Modelling Social Structures in the Regular Combat Arms Units of the British Army (2002)

Research Paper Title

Social Structures in the Regular Combat Arms Units of the British Army: A Model.

Abstract

An original model is presented for describing, analysing, and predicting soldiers’ behaviour in current regular combat arms units in the British Army. It was derived, using social anthropological techniques, during participant observation by a serving British Army officer, and provides more coherent insights than other models of unit life. Its central principle, created for this study, is a plurality of ‘social structures’. These ‘social structures’ are separate bodies of ideas, rules and conventions of behaviour which inform groups of people or individuals how to organise and conduct themselves vis-à-vis each other. One ‘social structure’ operates at any single moment, according to context. Such an approach has not previously been applied to British Soldiers.

The model’s top level (low resolution), comprises:

  • The formal command structure, consisting in the unit organisation, the apparatus of rank and discipline, and the framework of official accountability;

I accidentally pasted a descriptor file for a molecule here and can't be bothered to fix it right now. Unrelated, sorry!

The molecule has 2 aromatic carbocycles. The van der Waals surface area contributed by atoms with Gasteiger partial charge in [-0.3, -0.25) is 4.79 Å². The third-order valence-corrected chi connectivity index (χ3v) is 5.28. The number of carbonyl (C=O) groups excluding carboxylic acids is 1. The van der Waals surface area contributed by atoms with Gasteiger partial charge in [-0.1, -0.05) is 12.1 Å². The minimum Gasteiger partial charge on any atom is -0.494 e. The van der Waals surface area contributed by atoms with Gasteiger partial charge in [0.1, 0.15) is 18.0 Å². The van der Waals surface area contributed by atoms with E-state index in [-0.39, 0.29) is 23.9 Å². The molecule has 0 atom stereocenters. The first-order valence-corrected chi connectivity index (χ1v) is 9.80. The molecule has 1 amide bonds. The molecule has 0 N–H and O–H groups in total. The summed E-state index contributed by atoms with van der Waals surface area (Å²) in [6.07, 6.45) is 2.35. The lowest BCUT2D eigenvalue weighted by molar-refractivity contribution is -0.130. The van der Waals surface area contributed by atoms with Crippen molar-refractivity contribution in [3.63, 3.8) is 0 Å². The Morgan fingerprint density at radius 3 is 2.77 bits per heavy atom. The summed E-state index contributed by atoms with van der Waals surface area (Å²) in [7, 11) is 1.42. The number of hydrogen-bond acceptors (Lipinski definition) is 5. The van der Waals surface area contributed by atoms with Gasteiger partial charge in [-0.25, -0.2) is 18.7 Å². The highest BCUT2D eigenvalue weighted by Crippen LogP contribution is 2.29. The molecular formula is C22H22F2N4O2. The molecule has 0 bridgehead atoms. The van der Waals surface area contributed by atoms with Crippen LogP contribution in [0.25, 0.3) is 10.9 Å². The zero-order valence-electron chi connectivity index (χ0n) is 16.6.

• The informal structure, comprising the conventions of behaviour in the absence of formal constraints;
  • The functional structure, concerning ‘soldierly’ activity, attitudes, and expectations; and
  • The loyalty/identity structure, encompassing the conventions involved in embracing and expressing membership of the formal hierarchy of groups within and above the unit.

Lower levels provide higher resolution, including a typology of informal relationships which encompasses different degrees of closeness and differences or equality in rank.

The model’s rigour is established by testing its sensitivity at high resolution to the different conditions of life in historical British armies. The top level, however, and the typology of informal relationships, are found potentially to provide a unifying framework for historical analysis of unit life in the British Army throughout its history.

The model’s ability to illuminate current issues in the Army is demonstrated by its application to leadership training for officer cadets and the integration of women into regular combat arms units.

Read the full research: Social Structures in the Regular Combat Arms Units of the British Army – A Model (Kirke, 2002).

Reference

Kirke, C.M. (2002) Social Structures in the Regular Combat Arms Units of the British Army: A Model. PhD Thesis. Cranfield University.

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